$1^{\infty}$

The number $1$ is a real number and it involves in multiplication in some cases. When the number $1$ is multiplied by itself, the product of them is equal to one.

$1$ $\times$ $1$ $\,=\,$ $1$

In this case, the number of factors is two. Hence, the product of ones can be written as the one raised to the power of two as per exponentiation.

$\therefore\,\,\,\,$ $1^2$ $\,=\,$ $1$ $\times$ $1$ $\,=\,$ $1$

Observe the following three examples

$(1).\,\,$ $1^3$ $\,=\,$ $1$ $\times$ $1$ $\times$ $1$ $\,=\,$ $1$

$(2).\,\,$ $1^4$ $\,=\,$ $1$ $\times$ $1$ $\times$ $1$ $\times$ $1$ $\,=\,$ $1$

$(3).\,\,$ $1^5$ $\,=\,$ $1$ $\times$ $1$ $\times$ $1$ $\times$ $1$ $\times$ $1$ $\,=\,$ $1$

The number $1$ can be multiplied by itself as many times as we want but their product is always equal to $1$ in all the cases.

Let us assume that the number $1$ is multiplied by itself infinite times.

$1^\infty$ $\,=\,$ $1$ $\times$ $1$ $\times$ $1$ $\times$ $1$ $\times$ $1$ $\times$ $1$ $\times$ $\cdots$ $\times$ $1$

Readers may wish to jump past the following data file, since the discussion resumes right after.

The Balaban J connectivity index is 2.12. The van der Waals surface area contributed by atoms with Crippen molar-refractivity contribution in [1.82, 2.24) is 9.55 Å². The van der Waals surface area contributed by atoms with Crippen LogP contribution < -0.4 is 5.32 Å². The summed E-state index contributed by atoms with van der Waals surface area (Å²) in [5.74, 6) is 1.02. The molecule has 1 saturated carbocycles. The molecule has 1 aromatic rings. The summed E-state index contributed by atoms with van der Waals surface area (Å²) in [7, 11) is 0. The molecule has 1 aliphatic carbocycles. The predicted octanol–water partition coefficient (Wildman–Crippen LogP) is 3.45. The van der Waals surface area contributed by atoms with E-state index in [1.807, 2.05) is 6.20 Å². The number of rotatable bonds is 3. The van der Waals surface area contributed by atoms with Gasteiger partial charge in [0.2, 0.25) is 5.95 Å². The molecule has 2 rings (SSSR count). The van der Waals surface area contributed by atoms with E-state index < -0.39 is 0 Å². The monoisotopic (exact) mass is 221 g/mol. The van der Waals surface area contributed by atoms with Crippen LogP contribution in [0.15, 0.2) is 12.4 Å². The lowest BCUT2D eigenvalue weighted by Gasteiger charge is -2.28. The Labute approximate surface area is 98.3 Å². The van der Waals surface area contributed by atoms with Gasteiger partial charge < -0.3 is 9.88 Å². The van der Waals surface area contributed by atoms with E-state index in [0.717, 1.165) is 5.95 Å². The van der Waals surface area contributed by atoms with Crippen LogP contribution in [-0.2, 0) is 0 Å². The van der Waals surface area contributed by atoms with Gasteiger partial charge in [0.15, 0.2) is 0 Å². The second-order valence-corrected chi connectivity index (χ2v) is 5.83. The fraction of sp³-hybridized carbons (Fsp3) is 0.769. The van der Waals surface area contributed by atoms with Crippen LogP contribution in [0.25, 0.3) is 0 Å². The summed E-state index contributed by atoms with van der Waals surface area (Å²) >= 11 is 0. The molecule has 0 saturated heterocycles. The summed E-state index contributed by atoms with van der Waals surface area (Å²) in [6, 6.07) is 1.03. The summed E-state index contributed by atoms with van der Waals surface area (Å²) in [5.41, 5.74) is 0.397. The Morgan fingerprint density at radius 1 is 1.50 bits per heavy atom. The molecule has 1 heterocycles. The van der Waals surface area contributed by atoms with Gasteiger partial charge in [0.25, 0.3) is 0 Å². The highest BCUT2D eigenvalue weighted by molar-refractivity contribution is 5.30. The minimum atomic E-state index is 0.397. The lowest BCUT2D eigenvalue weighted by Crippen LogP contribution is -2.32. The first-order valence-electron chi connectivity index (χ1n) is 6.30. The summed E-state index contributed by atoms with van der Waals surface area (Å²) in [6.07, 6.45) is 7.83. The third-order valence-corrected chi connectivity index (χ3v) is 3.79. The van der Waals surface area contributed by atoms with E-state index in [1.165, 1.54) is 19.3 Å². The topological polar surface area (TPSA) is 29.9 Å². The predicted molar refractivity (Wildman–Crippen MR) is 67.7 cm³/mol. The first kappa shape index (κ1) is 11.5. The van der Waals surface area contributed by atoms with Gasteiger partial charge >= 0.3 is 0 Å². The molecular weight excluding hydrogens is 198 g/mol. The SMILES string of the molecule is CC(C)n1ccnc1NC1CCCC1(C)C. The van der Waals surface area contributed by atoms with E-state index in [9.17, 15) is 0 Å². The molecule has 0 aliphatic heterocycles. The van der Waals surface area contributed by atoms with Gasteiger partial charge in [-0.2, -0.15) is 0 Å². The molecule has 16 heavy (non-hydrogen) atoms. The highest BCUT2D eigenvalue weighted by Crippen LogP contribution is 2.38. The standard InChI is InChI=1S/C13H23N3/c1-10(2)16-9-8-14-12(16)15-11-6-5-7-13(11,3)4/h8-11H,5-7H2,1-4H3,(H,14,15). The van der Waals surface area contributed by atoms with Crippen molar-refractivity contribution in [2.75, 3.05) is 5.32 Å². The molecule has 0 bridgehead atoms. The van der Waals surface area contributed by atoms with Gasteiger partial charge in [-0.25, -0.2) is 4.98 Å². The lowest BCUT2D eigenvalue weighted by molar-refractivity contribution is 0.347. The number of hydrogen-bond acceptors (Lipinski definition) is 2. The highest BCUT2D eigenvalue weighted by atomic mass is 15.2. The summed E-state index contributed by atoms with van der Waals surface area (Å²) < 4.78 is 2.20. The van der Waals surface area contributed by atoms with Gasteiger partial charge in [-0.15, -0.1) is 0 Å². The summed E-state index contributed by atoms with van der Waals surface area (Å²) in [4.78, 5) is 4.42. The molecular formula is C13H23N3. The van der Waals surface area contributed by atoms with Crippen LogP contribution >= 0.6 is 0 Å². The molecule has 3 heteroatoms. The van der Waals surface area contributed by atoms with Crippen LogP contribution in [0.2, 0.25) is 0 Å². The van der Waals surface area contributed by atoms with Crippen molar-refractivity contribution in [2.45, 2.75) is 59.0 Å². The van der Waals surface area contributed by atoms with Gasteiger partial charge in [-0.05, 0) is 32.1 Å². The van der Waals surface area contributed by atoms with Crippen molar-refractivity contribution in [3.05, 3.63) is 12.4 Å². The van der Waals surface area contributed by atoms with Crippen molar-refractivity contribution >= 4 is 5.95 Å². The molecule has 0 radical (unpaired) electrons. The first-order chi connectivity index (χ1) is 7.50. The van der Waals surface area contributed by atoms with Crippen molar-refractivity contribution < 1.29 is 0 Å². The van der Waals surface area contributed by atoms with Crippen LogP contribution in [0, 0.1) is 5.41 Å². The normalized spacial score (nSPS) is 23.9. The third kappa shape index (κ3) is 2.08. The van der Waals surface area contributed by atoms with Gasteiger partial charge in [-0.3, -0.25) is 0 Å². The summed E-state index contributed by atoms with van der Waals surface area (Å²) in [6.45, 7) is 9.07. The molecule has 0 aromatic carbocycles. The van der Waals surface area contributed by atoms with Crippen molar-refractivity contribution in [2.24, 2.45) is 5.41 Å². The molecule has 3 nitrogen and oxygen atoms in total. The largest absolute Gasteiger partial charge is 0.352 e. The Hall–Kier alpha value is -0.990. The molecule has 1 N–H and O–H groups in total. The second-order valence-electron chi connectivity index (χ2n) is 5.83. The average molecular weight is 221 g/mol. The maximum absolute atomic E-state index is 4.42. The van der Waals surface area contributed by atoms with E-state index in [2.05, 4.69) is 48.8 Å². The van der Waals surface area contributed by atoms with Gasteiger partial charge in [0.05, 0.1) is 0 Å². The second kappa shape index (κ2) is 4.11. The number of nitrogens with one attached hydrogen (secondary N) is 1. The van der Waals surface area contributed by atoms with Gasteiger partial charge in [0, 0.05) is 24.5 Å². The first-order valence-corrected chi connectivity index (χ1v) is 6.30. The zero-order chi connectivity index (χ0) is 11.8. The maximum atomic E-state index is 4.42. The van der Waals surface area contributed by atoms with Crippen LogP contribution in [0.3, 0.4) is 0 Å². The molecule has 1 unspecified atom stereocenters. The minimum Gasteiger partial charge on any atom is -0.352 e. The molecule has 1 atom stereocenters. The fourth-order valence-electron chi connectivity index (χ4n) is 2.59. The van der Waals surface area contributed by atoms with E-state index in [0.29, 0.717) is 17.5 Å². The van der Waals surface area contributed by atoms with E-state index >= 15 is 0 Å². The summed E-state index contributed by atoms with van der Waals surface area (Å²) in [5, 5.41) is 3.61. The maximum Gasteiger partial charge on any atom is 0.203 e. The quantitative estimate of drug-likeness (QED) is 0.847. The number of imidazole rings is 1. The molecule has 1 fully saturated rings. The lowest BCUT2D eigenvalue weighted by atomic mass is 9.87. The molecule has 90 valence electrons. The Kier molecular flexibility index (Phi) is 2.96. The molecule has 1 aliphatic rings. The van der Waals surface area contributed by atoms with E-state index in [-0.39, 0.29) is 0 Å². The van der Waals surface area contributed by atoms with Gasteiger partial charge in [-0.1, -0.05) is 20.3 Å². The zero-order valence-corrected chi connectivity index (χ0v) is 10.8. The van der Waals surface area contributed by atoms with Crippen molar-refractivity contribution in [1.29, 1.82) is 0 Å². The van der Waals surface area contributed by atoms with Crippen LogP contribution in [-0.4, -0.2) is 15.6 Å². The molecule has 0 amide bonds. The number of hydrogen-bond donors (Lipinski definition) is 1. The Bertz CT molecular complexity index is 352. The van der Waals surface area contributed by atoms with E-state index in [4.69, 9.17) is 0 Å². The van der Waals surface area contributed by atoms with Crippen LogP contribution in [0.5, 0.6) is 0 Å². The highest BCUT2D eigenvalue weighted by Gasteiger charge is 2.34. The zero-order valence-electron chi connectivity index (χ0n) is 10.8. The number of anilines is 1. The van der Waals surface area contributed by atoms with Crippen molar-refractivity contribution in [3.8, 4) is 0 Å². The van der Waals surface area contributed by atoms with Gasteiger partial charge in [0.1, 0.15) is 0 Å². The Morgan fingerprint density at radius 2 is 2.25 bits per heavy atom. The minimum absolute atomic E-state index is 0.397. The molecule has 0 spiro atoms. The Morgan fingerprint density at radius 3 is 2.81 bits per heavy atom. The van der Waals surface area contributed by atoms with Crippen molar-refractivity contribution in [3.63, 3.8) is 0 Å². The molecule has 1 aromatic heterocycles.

According to the above examples, we can think that the one raised to the power of infinity is also equal to one. Logically, it can be true but it is incorrect practically.

The exponent is infinite in this case. It means, the number of times the number $1$ should be multiplied by itself is indeterminate. So, it is not possible to perform the multiplication infinite times.

$\therefore\,\,$ $1^\infty$ $\,=\,$ $1$ $\times$ $1$ $\times$ $1$ $\times$ $1$ $\times$ $1$ $\times$ $1$ $\times$ $\cdots$ $\times$ $1$ $\,\ne\,$ $1$

The value of $1$ raised to the power of infinite is indeterminate and the $1$ raised to the power of infinity is called an indeterminate form in mathematics.

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